New Hampshire paid out $81 million in federal aid to 57,000 people Thursday, executing a Trump administration program that temporarily boosted state unemployment benefits by $300 per week, Gov. Chris Sununu announced.
But the program — which President Donald Trump established via executive order in August, drawing on existing funds in the Federal Emergency Management Agency’s Disaster Relief Fund — has already run out of money, Sununu said.
Known as the Lost Wages Assistance Program, the aid was retroactive to Aug. 1 and supplemented regular state unemployment benefits that people already received.
New Hampshire got the program up and running this week, but the money ran out as of Sept. 5, Sununu said. So the first payments, making up for the five previous weeks, will also be the last unless Congress authorizes more money.
During a news conference Thursday, Sununu encouraged Congress to do so, saying the executive order was supposed to provide only a “bridge” to something more permanent.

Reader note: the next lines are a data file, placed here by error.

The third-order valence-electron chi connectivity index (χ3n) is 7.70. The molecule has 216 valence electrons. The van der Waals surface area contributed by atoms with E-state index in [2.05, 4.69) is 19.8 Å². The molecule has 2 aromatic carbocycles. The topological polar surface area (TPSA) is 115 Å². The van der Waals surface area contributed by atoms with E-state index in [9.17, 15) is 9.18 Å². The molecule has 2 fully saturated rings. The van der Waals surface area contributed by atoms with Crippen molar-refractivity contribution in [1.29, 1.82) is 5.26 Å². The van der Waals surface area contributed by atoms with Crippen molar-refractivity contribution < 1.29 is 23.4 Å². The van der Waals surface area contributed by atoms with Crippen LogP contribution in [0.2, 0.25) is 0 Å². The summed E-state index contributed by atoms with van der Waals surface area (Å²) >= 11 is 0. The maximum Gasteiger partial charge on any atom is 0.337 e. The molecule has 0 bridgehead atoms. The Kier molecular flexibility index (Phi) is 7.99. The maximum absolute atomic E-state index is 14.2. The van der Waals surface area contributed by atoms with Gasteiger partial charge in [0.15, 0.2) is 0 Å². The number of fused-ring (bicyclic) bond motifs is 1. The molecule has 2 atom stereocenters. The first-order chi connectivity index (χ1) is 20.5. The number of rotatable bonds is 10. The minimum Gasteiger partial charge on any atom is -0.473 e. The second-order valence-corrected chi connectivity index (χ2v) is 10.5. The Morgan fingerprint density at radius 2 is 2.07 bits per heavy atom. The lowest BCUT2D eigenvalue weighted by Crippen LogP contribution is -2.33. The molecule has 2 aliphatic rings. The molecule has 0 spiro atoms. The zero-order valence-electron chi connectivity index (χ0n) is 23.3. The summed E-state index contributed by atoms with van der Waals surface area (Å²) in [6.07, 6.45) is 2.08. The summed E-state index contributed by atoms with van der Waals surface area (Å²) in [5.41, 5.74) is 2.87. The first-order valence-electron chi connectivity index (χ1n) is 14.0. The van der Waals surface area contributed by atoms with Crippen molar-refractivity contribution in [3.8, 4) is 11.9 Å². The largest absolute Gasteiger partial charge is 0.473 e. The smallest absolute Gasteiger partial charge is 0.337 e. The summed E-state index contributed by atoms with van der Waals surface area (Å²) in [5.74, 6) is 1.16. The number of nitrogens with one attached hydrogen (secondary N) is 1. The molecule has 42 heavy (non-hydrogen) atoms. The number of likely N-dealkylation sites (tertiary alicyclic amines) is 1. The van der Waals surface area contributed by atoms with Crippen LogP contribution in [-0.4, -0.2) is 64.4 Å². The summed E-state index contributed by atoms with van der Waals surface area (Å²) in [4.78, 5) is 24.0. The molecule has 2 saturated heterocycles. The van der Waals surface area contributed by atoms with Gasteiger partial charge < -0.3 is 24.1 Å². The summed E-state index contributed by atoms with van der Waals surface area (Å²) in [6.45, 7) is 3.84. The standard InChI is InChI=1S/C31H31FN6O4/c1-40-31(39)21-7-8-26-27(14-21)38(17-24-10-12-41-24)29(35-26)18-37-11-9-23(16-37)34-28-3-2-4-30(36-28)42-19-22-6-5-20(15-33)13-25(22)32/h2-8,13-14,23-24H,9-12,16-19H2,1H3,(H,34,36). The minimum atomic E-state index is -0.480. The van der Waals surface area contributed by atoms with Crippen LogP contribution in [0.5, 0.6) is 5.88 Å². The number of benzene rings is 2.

“Those funds, we knew, would run out after about four or five weeks, and sure enough they have,” he said. “So it’s really imperative that Congress move forward and actually vote on a plan that allows this $300 program to continue. Otherwise it’s simply out of money.”
Trump’s executive order was issued after the $600 weekly payments authorized by the CARES Act expired at the end of July. Democrats and Republicans in Congress have been unable to agree on another round of relief since.
A scaled-back “skinny” stimulus bill put forward by Republicans, which included continued $300 weekly payments, failed in the U.S. Senate Thursday after Democrats and one Republican voted against it, denying it the 60-vote threshold needed to advance most legislation, according to The New York Times. Democrats argued the bill did not go far enough and have pressed for more aid, including relief for hard-hit state and local governments.
New Hampshire had about 42,000 continuing unemployment claims as of the last week of August. Sununu said that was down from more than 100,000 at the height of the pandemic in the spring.